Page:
Sunday, October 12, 2008

I have just finished reading the Arthur Waley translation of 'The Tale of Genji' and I am about to start on the Edward Seidensticker translation. It pretty much took me all summer and some of fall to finish it and I read it just about every day. It certainly wasn't boring but it is the kind of work that one sips at rather then devours. The Arthur Waley translation was done in the 1930's the Seidensticker translation in the 1970's. The Seidensticker translation is still in print. I purchased two lovely box sets of both editions and though the Seidensticker version is bigger and heavier it is actually less "wordy" then the the Waley translation and contains along with the text these wood cuts from a illustrated version of the Genji first published in 1650 (as in 307 years ago). The print is also much larger and the pages made of stronger stuff then the Waley publication which I had to handle carefully as I carried it with me everyday and read on the bus.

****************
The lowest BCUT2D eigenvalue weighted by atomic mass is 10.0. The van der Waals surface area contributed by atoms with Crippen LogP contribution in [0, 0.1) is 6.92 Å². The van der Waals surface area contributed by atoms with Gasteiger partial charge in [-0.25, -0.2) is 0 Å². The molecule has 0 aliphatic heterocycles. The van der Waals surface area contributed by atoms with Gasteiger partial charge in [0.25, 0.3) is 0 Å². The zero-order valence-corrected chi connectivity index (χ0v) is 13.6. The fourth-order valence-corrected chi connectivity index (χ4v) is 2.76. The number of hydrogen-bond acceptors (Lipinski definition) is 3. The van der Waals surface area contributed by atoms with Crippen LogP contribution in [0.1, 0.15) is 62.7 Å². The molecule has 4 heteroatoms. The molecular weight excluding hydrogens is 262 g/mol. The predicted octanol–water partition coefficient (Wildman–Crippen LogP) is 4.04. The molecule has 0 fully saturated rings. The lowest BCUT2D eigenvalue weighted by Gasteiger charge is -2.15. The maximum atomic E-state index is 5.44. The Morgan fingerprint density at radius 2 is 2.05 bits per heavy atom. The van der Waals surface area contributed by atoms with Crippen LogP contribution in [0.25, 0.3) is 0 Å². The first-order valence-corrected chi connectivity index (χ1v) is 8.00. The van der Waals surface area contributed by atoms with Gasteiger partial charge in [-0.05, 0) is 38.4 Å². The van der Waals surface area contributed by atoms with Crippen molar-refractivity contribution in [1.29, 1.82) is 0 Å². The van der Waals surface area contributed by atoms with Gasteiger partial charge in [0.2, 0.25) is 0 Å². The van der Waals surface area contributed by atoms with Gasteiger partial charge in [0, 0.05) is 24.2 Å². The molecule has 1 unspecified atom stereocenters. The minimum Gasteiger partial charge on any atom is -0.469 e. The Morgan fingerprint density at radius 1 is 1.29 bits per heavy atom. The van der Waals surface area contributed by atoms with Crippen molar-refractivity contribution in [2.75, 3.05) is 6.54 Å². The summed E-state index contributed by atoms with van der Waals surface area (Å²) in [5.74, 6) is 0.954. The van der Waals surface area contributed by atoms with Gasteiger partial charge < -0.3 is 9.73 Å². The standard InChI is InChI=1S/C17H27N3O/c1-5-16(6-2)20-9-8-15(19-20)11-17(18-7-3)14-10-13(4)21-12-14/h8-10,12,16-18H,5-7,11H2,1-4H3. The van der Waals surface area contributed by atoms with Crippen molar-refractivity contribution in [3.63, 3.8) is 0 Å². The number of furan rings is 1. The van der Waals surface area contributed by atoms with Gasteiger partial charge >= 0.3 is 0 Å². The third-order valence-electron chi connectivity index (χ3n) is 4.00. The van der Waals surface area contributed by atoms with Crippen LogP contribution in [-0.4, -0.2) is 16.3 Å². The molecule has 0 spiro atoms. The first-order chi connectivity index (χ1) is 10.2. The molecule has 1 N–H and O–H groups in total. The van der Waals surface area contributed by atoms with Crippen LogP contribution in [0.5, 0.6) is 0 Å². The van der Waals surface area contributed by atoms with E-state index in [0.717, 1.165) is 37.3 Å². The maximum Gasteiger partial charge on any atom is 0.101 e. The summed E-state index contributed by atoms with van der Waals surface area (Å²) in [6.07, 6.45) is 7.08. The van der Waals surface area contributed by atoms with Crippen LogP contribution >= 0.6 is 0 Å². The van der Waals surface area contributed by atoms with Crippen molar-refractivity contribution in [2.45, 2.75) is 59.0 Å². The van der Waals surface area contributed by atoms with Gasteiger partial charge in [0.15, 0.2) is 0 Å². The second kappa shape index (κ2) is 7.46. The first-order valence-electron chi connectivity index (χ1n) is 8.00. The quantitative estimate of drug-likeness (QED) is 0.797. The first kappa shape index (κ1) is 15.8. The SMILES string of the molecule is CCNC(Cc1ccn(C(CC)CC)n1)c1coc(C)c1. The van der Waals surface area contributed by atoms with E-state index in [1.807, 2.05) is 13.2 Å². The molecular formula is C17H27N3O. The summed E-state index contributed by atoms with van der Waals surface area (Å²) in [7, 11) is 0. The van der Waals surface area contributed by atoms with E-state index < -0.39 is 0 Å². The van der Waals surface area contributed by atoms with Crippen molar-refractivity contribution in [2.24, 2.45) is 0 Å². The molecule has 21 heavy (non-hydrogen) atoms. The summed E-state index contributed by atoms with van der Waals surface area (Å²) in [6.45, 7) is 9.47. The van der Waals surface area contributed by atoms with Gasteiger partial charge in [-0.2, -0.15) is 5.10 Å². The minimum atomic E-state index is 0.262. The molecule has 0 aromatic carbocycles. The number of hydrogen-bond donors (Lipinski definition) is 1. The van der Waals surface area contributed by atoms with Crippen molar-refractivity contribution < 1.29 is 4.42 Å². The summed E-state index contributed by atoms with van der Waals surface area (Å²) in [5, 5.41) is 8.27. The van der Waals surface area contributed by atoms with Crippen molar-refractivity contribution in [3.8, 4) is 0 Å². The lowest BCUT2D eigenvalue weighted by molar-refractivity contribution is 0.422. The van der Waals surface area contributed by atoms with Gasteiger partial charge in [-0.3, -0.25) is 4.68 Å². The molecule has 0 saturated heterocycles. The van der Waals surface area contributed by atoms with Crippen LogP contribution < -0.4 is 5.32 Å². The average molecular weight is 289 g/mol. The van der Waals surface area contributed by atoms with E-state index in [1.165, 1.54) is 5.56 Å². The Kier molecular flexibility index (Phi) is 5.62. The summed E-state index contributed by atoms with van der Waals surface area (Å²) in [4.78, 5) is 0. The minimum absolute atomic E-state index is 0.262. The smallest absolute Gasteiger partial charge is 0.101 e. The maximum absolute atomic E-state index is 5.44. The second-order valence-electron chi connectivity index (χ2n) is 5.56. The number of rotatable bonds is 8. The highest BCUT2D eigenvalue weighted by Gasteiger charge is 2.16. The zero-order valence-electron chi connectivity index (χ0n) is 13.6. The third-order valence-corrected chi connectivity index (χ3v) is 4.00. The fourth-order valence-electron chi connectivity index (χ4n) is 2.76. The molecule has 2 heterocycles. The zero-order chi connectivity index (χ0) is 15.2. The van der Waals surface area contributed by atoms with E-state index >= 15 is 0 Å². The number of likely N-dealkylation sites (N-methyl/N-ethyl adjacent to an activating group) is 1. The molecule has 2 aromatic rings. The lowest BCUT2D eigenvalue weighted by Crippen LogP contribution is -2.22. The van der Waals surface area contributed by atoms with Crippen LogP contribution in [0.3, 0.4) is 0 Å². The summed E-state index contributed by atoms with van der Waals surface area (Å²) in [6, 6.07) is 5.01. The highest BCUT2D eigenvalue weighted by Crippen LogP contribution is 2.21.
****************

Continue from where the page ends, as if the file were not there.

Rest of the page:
The Genji was probably written early in the 11th century but doesn't show up in a complete form until 200 years later according to the introduction by Edward Seidensticker. A classic for centuries in Japan it only became available in English translation in the 20th century. Maybe this is why it has such a contemporary tone. Seidensticker notes that Waley may have been guilty of a certain amount of "embroidery" in his translation and that when reading it one may not know in which voice the story is being told; Lady Murasaki or Arthur Waley. I was reminded in reading the Waley version of 19th century gothic romances or the work of Jane Austen. To compare Jane Austen to Lady Murasaki I don't think is so far off the mark because both women "dissect" the nature of love in their writing and are not afraid to confront the reality as well as the romantic ideal. Both also wrote their stories for the enjoyment of their immediate contemporaries oblivious that their stories would be in publication long after their deaths. I wouldn't be one bit surprised, provided humanity is still around in a 1000 years and still reads, they will still be reading Jane Austen just as 1000 years after Murasaki her book is still in print today.


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